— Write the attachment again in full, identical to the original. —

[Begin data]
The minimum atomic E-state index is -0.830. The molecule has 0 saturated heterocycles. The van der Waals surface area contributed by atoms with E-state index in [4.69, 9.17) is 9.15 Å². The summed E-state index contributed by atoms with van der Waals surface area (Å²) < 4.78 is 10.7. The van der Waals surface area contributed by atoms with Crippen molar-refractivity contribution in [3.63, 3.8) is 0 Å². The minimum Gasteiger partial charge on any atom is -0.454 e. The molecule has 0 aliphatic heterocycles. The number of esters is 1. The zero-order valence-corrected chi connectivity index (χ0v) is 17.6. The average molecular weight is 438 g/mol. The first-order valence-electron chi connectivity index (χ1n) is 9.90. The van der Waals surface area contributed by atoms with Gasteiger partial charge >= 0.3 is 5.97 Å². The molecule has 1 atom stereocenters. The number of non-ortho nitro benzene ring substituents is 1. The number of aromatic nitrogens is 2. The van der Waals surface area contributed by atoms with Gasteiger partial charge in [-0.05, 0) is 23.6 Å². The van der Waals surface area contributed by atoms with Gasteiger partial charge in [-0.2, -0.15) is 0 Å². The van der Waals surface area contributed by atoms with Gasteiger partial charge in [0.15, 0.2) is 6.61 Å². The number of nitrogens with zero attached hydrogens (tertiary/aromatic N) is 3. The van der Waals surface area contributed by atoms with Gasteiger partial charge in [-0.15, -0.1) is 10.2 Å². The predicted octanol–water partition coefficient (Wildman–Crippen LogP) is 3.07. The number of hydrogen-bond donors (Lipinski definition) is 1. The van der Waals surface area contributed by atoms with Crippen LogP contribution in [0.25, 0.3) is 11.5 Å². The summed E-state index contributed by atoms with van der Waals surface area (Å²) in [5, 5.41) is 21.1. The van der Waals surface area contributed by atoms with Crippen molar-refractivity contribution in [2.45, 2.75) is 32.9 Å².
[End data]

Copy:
The minimum atomic E-state index is -0.830. The molecule has 0 saturated heterocycles. The van der Waals surface area contributed by atoms with E-state index in [4.69, 9.17) is 9.15 Å². The summed E-state index contributed by atoms with van der Waals surface area (Å²) < 4.78 is 10.7. The van der Waals surface area contributed by atoms with Crippen molar-refractivity contribution in [3.63, 3.8) is 0 Å². The minimum Gasteiger partial charge on any atom is -0.454 e. The molecule has 0 aliphatic heterocycles. The number of esters is 1. The zero-order valence-corrected chi connectivity index (χ0v) is 17.6. The average molecular weight is 438 g/mol. The first-order valence-electron chi connectivity index (χ1n) is 9.90. The van der Waals surface area contributed by atoms with Gasteiger partial charge >= 0.3 is 5.97 Å². The molecule has 1 atom stereocenters. The number of non-ortho nitro benzene ring substituents is 1. The number of aromatic nitrogens is 2. The van der Waals surface area contributed by atoms with Gasteiger partial charge in [-0.05, 0) is 23.6 Å². The van der Waals surface area contributed by atoms with Gasteiger partial charge in [-0.2, -0.15) is 0 Å². The van der Waals surface area contributed by atoms with Gasteiger partial charge in [0.15, 0.2) is 6.61 Å². The number of nitrogens with zero attached hydrogens (tertiary/aromatic N) is 3. The van der Waals surface area contributed by atoms with Gasteiger partial charge in [-0.15, -0.1) is 10.2 Å². The predicted octanol–water partition coefficient (Wildman–Crippen LogP) is 3.07. The number of hydrogen-bond donors (Lipinski definition) is 1. The van der Waals surface area contributed by atoms with Crippen LogP contribution in [0.25, 0.3) is 11.5 Å². The summed E-state index contributed by atoms with van der Waals surface area (Å²) in [5, 5.41) is 21.1. The van der Waals surface area contributed by atoms with Crippen molar-refractivity contribution in [2.45, 2.75) is 32.9 Å².